Knight Digital Media Center at USC Annenberg is one of several programs featured in a new Knight Foundation report on professional development and training for journalists and other news providers.
The report, "Digital Training Comes of Age," includes a survey of 2010 and 2011 trainees that shows a strong desire for more training, particularly in digital expertise such as data, multimedia and technology. The report also shows that online distance learning is becoming more popular and more effective.
KDMC's primary mission has been to help leaders of news organizations transform their operations to provide news on multiple platforms. Among those trained have been leaders of major newspapers including The Atlanta Journal-Constitution, The Oregonian and The Boston Globe, as well has NPR and PBS.
The report highlights these examples of KDMC's work with newsroom leaders:
Consider The Seattle Times. Its top editors attended leadership sessions in 2008 at the Knight Digital Media Center at USC Annenberg. “It is difficult to overstate the impact those five days have had on our organization,” said executive editor David Boardman. “We won both a Pulitzer Prize and the Associated Press Managing Editors Innovator of the Year award (in 2010). I have doubts we would have won either had Kathy (Best) and I not attended the KDMC workshop.”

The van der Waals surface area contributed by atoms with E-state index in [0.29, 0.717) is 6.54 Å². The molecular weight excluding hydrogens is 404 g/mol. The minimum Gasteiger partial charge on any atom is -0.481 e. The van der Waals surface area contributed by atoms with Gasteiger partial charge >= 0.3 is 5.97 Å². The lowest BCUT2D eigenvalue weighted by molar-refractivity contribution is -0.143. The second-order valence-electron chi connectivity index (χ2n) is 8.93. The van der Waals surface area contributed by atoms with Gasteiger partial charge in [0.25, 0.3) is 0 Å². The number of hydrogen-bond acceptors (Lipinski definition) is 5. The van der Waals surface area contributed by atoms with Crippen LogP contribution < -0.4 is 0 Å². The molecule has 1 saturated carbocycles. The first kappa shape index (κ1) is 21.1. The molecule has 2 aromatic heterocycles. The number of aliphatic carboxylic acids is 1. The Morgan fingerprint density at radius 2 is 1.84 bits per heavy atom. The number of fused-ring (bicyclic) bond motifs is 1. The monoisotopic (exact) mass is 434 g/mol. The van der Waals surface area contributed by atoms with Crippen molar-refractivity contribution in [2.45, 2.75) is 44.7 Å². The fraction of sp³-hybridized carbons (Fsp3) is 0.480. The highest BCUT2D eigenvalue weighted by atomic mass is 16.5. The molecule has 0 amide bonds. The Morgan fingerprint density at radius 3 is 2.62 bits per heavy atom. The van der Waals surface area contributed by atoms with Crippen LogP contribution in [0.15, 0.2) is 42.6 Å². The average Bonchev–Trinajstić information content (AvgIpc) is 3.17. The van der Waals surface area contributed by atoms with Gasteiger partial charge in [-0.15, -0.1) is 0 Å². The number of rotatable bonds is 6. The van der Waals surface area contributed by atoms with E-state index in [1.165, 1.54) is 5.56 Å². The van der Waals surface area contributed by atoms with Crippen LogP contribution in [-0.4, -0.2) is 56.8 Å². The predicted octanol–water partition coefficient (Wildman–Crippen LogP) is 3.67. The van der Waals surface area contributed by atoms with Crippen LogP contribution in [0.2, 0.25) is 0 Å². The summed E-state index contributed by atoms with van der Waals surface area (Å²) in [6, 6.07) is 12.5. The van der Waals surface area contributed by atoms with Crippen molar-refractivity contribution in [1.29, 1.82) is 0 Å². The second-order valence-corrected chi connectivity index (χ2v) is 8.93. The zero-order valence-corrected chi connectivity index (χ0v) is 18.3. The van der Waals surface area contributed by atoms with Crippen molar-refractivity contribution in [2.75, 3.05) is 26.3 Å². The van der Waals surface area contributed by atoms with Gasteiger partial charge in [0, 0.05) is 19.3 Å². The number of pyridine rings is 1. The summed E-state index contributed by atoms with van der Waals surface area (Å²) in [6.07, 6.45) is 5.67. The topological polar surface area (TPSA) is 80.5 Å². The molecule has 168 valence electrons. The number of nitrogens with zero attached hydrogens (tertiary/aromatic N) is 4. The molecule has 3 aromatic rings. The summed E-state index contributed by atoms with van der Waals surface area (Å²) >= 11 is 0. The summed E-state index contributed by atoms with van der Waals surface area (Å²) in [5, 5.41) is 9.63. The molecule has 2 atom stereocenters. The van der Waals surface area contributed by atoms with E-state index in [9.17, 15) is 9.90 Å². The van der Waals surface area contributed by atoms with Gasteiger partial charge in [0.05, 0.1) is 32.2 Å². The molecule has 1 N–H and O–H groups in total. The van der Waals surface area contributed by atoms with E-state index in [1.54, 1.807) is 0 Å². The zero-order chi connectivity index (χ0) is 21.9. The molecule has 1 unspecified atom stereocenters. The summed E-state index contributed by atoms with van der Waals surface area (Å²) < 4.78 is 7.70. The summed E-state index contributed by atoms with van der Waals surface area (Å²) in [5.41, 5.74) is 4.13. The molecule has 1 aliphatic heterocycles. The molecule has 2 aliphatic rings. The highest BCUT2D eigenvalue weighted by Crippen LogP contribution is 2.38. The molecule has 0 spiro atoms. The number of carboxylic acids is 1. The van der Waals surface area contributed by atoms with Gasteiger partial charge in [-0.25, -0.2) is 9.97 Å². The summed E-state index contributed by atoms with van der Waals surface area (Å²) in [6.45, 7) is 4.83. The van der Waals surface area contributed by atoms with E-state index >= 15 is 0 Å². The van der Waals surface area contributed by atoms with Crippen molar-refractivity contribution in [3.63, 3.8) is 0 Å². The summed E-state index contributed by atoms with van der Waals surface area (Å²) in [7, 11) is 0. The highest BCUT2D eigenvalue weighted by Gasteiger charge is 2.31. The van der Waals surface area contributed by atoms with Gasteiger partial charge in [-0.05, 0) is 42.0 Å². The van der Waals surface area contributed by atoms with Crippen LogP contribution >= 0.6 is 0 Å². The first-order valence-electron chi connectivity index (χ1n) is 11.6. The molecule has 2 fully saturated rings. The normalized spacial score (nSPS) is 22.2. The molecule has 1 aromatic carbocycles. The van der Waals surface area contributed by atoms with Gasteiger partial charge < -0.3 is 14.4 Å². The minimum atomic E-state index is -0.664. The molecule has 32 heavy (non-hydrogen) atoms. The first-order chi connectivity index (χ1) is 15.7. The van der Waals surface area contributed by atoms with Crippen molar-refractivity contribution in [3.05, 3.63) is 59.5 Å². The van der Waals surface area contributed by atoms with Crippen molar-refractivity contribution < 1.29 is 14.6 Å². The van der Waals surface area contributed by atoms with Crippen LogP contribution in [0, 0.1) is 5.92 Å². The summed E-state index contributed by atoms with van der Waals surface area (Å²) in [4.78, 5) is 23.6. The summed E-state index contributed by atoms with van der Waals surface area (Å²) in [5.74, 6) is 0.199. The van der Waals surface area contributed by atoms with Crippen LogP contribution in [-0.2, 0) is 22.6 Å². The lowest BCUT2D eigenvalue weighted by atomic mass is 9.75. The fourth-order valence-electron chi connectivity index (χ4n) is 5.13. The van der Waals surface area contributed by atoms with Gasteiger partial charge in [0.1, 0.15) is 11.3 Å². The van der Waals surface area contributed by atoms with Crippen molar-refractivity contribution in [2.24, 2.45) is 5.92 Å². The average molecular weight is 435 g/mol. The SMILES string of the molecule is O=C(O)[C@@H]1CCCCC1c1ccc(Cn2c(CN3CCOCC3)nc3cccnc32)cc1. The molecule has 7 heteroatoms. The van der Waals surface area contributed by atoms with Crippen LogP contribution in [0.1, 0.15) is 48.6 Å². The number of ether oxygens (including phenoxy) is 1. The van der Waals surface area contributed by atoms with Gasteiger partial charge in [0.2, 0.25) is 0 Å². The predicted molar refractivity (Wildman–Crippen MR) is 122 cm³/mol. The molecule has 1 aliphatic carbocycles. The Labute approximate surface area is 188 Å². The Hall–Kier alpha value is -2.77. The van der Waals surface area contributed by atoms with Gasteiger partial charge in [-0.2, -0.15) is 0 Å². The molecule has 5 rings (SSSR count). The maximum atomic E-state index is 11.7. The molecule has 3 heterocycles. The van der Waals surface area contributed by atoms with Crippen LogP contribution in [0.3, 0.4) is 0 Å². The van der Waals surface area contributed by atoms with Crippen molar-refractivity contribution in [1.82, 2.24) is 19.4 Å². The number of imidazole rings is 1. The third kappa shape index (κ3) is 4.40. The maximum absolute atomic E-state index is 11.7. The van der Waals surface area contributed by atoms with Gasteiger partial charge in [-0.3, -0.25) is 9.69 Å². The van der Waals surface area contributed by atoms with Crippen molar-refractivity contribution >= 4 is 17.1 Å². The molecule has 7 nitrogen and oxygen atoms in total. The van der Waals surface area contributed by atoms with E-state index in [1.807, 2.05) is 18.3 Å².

After the training, Boardman said, “we were turbo-charged,” integrating digital thinking throughout the newsroom. The Pulitzer was awarded for Times coverage of a 40-hour manhunt for the suspected murderer of four police officers. The suspect, killed during a routine traffic stop, had been granted clemency by the governor in an earlier case. Because of the KDMC training, the Times had integrated Twitter and other social media tools into its coverage, and they greatly helped the community understand, and cope with, the tragic news story.
The Knight Digital Media Center at USC Annenberg’s leadership programs have helped editors change the structure and processes of their newsrooms to support digital journalism, creating new jobs, duties and approaches.
In Wichita, editor Sherry Chisenhall says training is a key part of her newsroom reorganization. Every job description has been rewritten to reflect a multiplatform newsroom, where Web and mobile publication come first and print is at the end of the work cycle. The key to the success of her restructuring was a training plan designed “to help every person learn, on their work time, how to do the job now expected of them.”
In recent years, KDMC has significantly expanded the scope of its work to include new players in the local news ecosystem - news entrepreneurs and community foundations and other mission-driven organizations that seek to inform and engage their communities using digital tools.
This year, KDMC significantly expands its work with community foundations. This will include in-person training workshops as well as online classes designed to help community foundations take advantage of digital opportunities. For more information about our programs, check out our training resources.